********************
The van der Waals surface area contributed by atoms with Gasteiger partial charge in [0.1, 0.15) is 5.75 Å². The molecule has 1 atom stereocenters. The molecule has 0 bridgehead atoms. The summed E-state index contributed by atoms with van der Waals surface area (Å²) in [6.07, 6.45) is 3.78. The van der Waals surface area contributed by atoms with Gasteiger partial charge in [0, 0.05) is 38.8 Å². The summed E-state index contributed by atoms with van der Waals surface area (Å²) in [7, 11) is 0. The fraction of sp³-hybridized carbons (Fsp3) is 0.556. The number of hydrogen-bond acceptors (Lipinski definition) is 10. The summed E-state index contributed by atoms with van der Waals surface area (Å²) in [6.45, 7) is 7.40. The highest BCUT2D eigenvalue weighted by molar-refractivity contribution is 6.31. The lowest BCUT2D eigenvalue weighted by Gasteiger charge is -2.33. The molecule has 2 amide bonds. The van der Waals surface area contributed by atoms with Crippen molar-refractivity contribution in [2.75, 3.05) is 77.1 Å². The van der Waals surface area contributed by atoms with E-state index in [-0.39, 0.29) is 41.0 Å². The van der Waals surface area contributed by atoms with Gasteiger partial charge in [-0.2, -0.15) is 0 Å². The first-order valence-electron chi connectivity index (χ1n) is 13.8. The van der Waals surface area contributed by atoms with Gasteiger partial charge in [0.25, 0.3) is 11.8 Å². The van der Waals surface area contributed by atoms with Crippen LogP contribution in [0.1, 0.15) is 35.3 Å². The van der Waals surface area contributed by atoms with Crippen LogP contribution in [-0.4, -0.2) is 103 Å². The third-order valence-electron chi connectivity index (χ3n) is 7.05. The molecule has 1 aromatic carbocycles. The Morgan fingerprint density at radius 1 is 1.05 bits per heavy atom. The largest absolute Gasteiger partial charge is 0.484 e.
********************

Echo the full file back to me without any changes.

The van der Waals surface area contributed by atoms with Gasteiger partial charge in [0.1, 0.15) is 5.75 Å². The molecule has 1 atom stereocenters. The molecule has 0 bridgehead atoms. The summed E-state index contributed by atoms with van der Waals surface area (Å²) in [6.07, 6.45) is 3.78. The van der Waals surface area contributed by atoms with Gasteiger partial charge in [0, 0.05) is 38.8 Å². The summed E-state index contributed by atoms with van der Waals surface area (Å²) in [7, 11) is 0. The fraction of sp³-hybridized carbons (Fsp3) is 0.556. The number of hydrogen-bond acceptors (Lipinski definition) is 10. The summed E-state index contributed by atoms with van der Waals surface area (Å²) in [6.45, 7) is 7.40. The highest BCUT2D eigenvalue weighted by molar-refractivity contribution is 6.31. The lowest BCUT2D eigenvalue weighted by Gasteiger charge is -2.33. The molecule has 2 amide bonds. The van der Waals surface area contributed by atoms with Crippen molar-refractivity contribution in [2.75, 3.05) is 77.1 Å². The van der Waals surface area contributed by atoms with E-state index in [-0.39, 0.29) is 41.0 Å². The van der Waals surface area contributed by atoms with Gasteiger partial charge in [-0.2, -0.15) is 0 Å². The first-order valence-electron chi connectivity index (χ1n) is 13.8. The van der Waals surface area contributed by atoms with Gasteiger partial charge in [0.25, 0.3) is 11.8 Å². The van der Waals surface area contributed by atoms with Crippen LogP contribution in [0.1, 0.15) is 35.3 Å². The van der Waals surface area contributed by atoms with Crippen LogP contribution in [-0.4, -0.2) is 103 Å². The third-order valence-electron chi connectivity index (χ3n) is 7.05. The molecule has 1 aromatic carbocycles. The Morgan fingerprint density at radius 1 is 1.05 bits per heavy atom. The largest absolute Gasteiger partial charge is 0.484 e.